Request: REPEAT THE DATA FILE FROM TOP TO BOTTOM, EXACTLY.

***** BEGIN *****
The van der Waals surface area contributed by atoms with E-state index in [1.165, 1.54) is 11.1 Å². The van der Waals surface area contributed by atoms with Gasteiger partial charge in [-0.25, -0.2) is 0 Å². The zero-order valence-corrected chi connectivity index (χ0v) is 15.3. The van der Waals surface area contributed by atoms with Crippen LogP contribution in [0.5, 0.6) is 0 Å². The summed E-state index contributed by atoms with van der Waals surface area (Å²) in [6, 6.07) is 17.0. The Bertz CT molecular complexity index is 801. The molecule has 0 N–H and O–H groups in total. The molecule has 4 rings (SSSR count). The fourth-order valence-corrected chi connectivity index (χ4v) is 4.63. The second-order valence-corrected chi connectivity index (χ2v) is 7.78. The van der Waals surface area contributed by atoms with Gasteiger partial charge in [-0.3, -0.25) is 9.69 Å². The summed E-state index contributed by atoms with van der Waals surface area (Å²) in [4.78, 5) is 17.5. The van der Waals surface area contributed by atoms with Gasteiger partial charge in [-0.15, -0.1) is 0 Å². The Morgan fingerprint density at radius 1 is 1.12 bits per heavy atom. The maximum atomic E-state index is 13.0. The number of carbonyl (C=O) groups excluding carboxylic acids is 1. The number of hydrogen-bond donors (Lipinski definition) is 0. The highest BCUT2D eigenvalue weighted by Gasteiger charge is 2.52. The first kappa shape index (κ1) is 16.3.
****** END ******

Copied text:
The van der Waals surface area contributed by atoms with E-state index in [1.165, 1.54) is 11.1 Å². The van der Waals surface area contributed by atoms with Gasteiger partial charge in [-0.25, -0.2) is 0 Å². The zero-order valence-corrected chi connectivity index (χ0v) is 15.3. The van der Waals surface area contributed by atoms with Crippen LogP contribution in [0.5, 0.6) is 0 Å². The summed E-state index contributed by atoms with van der Waals surface area (Å²) in [6, 6.07) is 17.0. The Bertz CT molecular complexity index is 801. The molecule has 0 N–H and O–H groups in total. The molecule has 4 rings (SSSR count). The fourth-order valence-corrected chi connectivity index (χ4v) is 4.63. The second-order valence-corrected chi connectivity index (χ2v) is 7.78. The van der Waals surface area contributed by atoms with Gasteiger partial charge in [-0.3, -0.25) is 9.69 Å². The summed E-state index contributed by atoms with van der Waals surface area (Å²) in [4.78, 5) is 17.5. The van der Waals surface area contributed by atoms with Gasteiger partial charge in [-0.15, -0.1) is 0 Å². The Morgan fingerprint density at radius 1 is 1.12 bits per heavy atom. The maximum atomic E-state index is 13.0. The number of carbonyl (C=O) groups excluding carboxylic acids is 1. The number of hydrogen-bond donors (Lipinski definition) is 0. The highest BCUT2D eigenvalue weighted by Gasteiger charge is 2.52. The first kappa shape index (κ1) is 16.3.